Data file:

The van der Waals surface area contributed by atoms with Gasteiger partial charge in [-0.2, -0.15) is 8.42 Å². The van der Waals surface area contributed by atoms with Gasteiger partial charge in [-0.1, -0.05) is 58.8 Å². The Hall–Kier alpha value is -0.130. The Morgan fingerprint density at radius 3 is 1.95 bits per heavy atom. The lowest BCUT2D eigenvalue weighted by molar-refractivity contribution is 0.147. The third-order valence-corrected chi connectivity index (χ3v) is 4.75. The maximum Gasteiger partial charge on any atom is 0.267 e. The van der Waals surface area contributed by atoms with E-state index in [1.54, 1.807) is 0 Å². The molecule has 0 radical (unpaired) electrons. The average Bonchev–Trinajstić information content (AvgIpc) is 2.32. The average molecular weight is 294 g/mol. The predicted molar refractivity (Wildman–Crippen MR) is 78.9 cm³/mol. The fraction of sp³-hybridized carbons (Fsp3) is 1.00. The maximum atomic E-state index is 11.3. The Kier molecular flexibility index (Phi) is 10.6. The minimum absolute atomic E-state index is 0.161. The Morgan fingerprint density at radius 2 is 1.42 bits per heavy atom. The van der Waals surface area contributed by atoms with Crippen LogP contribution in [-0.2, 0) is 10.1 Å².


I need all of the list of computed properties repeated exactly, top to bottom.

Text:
The van der Waals surface area contributed by atoms with Gasteiger partial charge in [-0.2, -0.15) is 8.42 Å². The van der Waals surface area contributed by atoms with Gasteiger partial charge in [-0.1, -0.05) is 58.8 Å². The Hall–Kier alpha value is -0.130. The Morgan fingerprint density at radius 3 is 1.95 bits per heavy atom. The lowest BCUT2D eigenvalue weighted by molar-refractivity contribution is 0.147. The third-order valence-corrected chi connectivity index (χ3v) is 4.75. The maximum Gasteiger partial charge on any atom is 0.267 e. The van der Waals surface area contributed by atoms with E-state index in [1.54, 1.807) is 0 Å². The molecule has 0 radical (unpaired) electrons. The average Bonchev–Trinajstić information content (AvgIpc) is 2.32. The average molecular weight is 294 g/mol. The predicted molar refractivity (Wildman–Crippen MR) is 78.9 cm³/mol. The fraction of sp³-hybridized carbons (Fsp3) is 1.00. The maximum atomic E-state index is 11.3. The Kier molecular flexibility index (Phi) is 10.6. The minimum absolute atomic E-state index is 0.161. The Morgan fingerprint density at radius 2 is 1.42 bits per heavy atom. The van der Waals surface area contributed by atoms with Crippen LogP contribution in [-0.2, 0) is 10.1 Å².